Although most proteins are transported across cellular membranes in the unfolded state, the paradigm of transport of folded oligomeric proteins is more widespread than just across the peroxisomal membrane (Titorenko et al., 2002). In the cytoplasm-to-vacuole transport (Cvt) pathway, a dodecamer of a precursor to aminopeptidase I (prAPI) and a tetramer of α mannosidase (AMS1), are delivered across the vacuolar membrane (Abeliovich and Klionsky, 2001). The ΔpH-dependent translocation of proteins across the plant thylakoid membrane and the related twin-arginine translocation of proteins across the bacterial cytoplasmic membrane are other examples (Robinson and Bolhuis, 2001). One consequence of oligomeric protein transport is that subunits lacking a canonical targeting signal can enter piggy-back into the organelle (Glover et al., 1994; McNew and Goodman, 1994; Lee et al., 1997; Rodrigue et al., 1999; Yang et al., 2001). Indeed, the twin-arginine translocation pathway allows the transport of a heterodimeric hydrogenase 2 complex in which the larger 60-kD subunit lacking known targeting signals crosses the bacterial periplasmic membrane in association with the smaller 30-kD subunit that has a signal sequence with the twin-arginine motif (Rodrigue et al., 1999). Furthermore, the large subunit is required for the membrane targeting and translocation of the small subunit, just as Aox2p and Aox3p are necessary for assembly and targeting of the Aox complex. The requirement of the small subunit for the acquisition of nickel by the large subunit is reminiscent of the need for a putative chaperone for FAD binding to alcohol oxidase (Evers et al., 1996). Thus, several features of the assembly of homo- and heterooligomers, such as the addition of cofactors, the requirement of specific proteins for complex assembly or cofactor addition, and the piggy-back transport of subunits lacking a targeting signal, are common to both prokaryotes and eukaryotes.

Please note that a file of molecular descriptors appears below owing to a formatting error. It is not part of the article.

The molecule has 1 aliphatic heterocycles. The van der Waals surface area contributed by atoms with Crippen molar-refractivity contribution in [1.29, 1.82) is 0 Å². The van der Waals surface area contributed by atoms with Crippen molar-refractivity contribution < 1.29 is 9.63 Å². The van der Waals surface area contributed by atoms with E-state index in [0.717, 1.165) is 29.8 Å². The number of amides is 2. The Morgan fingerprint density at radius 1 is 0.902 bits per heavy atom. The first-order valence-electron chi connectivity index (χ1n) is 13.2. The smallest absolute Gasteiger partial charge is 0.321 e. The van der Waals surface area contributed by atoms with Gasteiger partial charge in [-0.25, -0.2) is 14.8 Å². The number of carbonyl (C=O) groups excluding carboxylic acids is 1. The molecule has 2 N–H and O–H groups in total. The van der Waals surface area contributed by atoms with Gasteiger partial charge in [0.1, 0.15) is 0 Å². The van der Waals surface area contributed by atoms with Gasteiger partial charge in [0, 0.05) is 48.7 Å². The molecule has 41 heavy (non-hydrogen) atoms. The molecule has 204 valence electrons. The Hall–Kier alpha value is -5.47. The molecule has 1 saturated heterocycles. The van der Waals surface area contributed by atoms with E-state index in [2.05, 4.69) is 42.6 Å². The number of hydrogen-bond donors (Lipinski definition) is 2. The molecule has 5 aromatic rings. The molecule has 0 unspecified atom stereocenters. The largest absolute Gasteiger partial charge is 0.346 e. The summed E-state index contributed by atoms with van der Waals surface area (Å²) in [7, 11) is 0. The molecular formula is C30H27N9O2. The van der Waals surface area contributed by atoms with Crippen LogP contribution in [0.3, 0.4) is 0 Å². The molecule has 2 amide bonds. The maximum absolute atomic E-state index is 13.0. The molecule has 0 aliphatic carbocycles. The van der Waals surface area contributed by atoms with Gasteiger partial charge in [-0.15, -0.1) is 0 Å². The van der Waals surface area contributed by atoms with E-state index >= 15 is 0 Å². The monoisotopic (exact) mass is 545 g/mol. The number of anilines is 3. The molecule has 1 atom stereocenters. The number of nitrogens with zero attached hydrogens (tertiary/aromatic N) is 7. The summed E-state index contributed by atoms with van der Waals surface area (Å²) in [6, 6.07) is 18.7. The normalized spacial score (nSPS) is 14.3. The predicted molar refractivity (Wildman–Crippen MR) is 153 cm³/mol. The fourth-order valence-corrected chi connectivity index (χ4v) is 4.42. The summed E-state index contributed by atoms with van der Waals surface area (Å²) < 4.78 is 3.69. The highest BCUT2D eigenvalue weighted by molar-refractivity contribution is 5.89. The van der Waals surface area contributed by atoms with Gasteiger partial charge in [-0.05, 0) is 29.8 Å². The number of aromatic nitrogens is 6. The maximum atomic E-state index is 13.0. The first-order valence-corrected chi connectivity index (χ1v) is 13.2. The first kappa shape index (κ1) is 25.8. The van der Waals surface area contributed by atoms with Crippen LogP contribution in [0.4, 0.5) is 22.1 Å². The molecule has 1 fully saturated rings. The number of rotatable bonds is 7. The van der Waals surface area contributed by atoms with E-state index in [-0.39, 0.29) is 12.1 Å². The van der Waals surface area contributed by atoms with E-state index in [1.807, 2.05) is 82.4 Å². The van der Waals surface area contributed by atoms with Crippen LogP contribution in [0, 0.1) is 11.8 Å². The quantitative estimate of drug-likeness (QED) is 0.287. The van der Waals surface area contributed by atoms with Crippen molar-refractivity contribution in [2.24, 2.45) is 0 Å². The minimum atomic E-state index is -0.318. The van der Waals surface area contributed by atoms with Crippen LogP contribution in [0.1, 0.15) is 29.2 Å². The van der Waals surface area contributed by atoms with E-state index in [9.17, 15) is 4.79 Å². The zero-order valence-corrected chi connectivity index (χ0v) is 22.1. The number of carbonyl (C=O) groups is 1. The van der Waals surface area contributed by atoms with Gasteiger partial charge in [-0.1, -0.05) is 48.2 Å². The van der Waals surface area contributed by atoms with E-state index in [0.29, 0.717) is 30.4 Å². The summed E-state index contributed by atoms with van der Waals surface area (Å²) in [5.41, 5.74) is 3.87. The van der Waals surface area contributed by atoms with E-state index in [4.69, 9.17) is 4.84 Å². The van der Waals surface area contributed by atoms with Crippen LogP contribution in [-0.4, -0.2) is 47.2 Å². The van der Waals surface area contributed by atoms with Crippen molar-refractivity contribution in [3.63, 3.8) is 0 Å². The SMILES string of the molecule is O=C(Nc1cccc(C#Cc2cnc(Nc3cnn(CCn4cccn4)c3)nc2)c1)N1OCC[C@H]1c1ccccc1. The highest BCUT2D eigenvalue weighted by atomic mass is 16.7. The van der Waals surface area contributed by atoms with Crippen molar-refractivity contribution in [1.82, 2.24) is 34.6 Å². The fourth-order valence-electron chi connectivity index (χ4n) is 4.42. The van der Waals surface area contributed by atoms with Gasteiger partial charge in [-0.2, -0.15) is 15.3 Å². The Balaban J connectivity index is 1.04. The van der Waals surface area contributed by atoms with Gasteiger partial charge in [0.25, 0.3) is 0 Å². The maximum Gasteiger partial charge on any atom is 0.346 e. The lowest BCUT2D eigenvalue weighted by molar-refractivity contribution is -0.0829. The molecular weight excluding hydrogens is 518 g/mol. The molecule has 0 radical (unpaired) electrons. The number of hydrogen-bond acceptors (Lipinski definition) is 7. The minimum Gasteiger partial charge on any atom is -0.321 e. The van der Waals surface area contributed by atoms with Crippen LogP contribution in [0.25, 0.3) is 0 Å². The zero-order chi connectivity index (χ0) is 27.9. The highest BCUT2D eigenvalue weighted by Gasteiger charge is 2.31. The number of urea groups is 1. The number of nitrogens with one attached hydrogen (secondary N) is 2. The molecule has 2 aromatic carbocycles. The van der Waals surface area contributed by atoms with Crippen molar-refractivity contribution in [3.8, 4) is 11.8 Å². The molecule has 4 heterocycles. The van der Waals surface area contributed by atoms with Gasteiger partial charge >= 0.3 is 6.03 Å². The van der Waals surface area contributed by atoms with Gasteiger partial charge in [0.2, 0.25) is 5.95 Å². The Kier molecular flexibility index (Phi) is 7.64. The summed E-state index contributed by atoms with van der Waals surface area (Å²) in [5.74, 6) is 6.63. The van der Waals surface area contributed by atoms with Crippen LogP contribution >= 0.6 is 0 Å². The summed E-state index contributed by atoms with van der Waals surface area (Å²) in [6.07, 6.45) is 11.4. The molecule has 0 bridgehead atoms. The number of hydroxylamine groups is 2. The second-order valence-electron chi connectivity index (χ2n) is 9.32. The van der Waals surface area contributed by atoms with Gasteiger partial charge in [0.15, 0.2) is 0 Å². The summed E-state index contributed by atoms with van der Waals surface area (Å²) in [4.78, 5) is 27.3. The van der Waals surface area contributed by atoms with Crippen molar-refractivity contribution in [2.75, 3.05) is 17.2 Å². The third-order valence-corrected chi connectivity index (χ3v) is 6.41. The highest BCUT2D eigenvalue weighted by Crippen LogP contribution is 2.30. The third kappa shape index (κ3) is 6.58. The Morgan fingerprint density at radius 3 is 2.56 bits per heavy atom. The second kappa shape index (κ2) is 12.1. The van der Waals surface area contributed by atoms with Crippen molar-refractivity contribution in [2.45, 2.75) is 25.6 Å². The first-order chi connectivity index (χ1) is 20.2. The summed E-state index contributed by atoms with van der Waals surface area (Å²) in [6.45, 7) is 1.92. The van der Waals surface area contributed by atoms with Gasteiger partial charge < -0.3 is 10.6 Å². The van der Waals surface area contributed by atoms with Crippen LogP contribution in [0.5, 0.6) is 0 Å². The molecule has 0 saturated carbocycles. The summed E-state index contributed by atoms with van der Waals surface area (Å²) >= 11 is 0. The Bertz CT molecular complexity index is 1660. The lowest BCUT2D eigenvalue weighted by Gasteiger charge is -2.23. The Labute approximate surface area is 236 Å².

Mechanisms involved in the transport of oligomeric proteins across membranes